Monday, June 19, 2017

Papermaking stages

Iris paper making is under way.  For technical reasons, I got to work early, in case builders had to be working here and needed to be on the patio when I needed it.  They came, they saw, they explained, not a problem requiring ladders they went away. New roof is fine. Fine.

Anyway, I decided to do a little variation on the iris leaves, by adding a prepulped sheet of abaca paper to the mix.  Abaca gives a lovely softness to the finished product, and in case the iris paper is crisp, like daylily paper, this might make it more malleable. Abaca is banana tree fiber, clearly a fiber I can't cut for myself and process from scratch.  You can send away for it.  One sheet makes a lot of paper. For a hobby user, I bet a package would be a lifetime supply.

So I soaked pieces of the abaca pulp overnight in water, ready to blend this morning and add to the pulp vat, i.e. bucket.

The iris leaves I cooked for several hours, left overnight to cool, then cooked again a couple more hours. 

Then cut them down a bit, easier when they're cooked than when they're fresh, and blended the pulp.  Small handful of pulp, per blender load, blend till pretty well broken down, no chunks of fiber.  Then I added several blender loads to the vat, mixed it by hand, and was able to make paper.

Background is sheets of paper interleaved with felts, in a pan to catch the water, middle is the mold I used, foreground the vat, i.e. dishpan, of pulp.
The felts, the fabric you see between the paper pulp, can be anything, wool blanket, etc., and these are Pellon, interfacing. Works a treat, washes clean, dries fast, and I've been using them about thirty years, not worn out yet.  The felts, that is, the artist I'm not so sure about.

I used a mold I'd been given, but it didn't work as well, too thick, so hard to maneuver the pulp -- you shake it around a bit under water to distribute pulp evenly -- and went to my old fave, a picture frame.  Just stapled screening over it, used another frame as the deckle, and works fine.  Makes a 6 x 8 in sheet or thereabouts.

The deckle is the frame bit that goes on top and corrals the pulp into a rectangular shape, or whatever shape the mold and deckle is, hence the term deckle edge.  It's that lovely irregular edge to handmade paper.

So there's a post of paper now sitting outside, having been pressed down to get a lot of water out -- papermaking is strenuous, involves a lot of carrying water about -- and I'm trying the experiment of leaving it in a post, that means a stack, to dry.  Hot weather, and it might keep shape and not cockle as it dries.  At least that's the idea.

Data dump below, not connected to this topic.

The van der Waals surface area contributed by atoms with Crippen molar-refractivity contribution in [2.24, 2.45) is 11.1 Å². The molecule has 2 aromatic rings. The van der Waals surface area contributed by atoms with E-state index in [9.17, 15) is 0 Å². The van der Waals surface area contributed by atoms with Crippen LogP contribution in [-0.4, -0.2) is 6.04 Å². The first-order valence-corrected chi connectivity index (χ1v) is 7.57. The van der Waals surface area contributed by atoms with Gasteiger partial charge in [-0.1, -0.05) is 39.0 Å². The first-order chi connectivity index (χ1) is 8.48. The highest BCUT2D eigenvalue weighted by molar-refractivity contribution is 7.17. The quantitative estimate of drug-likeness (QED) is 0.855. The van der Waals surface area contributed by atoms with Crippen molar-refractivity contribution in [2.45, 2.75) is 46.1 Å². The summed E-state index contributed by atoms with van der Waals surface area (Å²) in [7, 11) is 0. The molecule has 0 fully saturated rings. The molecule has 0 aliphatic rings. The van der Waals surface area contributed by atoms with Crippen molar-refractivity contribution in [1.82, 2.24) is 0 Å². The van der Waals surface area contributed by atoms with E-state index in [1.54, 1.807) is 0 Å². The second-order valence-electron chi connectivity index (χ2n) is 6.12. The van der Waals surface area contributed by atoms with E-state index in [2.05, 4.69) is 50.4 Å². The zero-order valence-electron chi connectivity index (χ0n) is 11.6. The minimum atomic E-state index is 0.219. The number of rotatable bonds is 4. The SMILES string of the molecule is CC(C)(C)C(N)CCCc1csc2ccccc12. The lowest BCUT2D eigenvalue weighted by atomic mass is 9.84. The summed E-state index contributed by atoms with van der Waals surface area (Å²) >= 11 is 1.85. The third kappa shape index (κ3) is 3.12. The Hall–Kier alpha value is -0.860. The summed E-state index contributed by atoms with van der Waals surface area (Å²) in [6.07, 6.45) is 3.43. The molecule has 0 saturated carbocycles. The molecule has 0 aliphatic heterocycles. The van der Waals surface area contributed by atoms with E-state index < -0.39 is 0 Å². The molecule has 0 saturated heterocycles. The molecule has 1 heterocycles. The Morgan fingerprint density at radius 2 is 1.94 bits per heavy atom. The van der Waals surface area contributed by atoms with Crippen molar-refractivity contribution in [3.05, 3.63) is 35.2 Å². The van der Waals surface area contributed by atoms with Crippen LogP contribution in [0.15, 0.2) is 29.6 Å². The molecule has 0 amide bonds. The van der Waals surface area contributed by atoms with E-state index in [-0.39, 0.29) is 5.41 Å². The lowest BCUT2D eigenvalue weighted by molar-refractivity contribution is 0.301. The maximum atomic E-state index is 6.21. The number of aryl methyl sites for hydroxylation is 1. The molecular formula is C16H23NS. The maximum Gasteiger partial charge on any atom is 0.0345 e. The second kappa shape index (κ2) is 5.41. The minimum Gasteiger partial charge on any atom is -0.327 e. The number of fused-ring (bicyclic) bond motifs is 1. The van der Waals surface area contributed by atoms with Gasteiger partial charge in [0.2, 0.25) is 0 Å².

So now I get to wait and see.  Great fun to visit your paper when you think it's dry and see if it's ready to peel off the felts.

I had a lot of liquid left after cooking up the pulp, so I've frozen it for use as dye.  

Still have a lot of pulp left to use, so if this first try works out, there will be more.  Incidentally, you see that this is taking place in the kitchen.  Perfectly safe.  Blender is strictly for papermaking, pots, containers likewise.  And the materials are totally nontoxic. You could probably eat this stuff without a problem.  If I were using synthetic dyes, unknown ingredients, etc., I'd work away from the kitchen. 

People tend to email me with concerns about safety, so I put in these notes to head them off!  Gentle reminder: I've been making art for over 70 years, teaching it for 45 years, and have been insistent all the teaching years on safety in the studio.  But it's nice to be concerned, it's appreciated.  And yes, I do know that natural doesn't mean nontoxic, very respectful around plant life for that reason.

Handsome Son has grown up with fridges and freezers stuffed with (nontoxic) art materials, and with inquiring whether there's any actual food in the the moment the chest freezer is duking it out between papermaking supplies and food. His own art materials at his home are more like pens, Fimo, etc., no refrigeration required. But since  paper materials are organic, they need to be preserved to avoid rotting.  Once they're paper, they're stable indefinitely.

No comments:

Post a Comment

Thank you so much for commenting! it means a lot to me to know you're out there and reading and enjoying.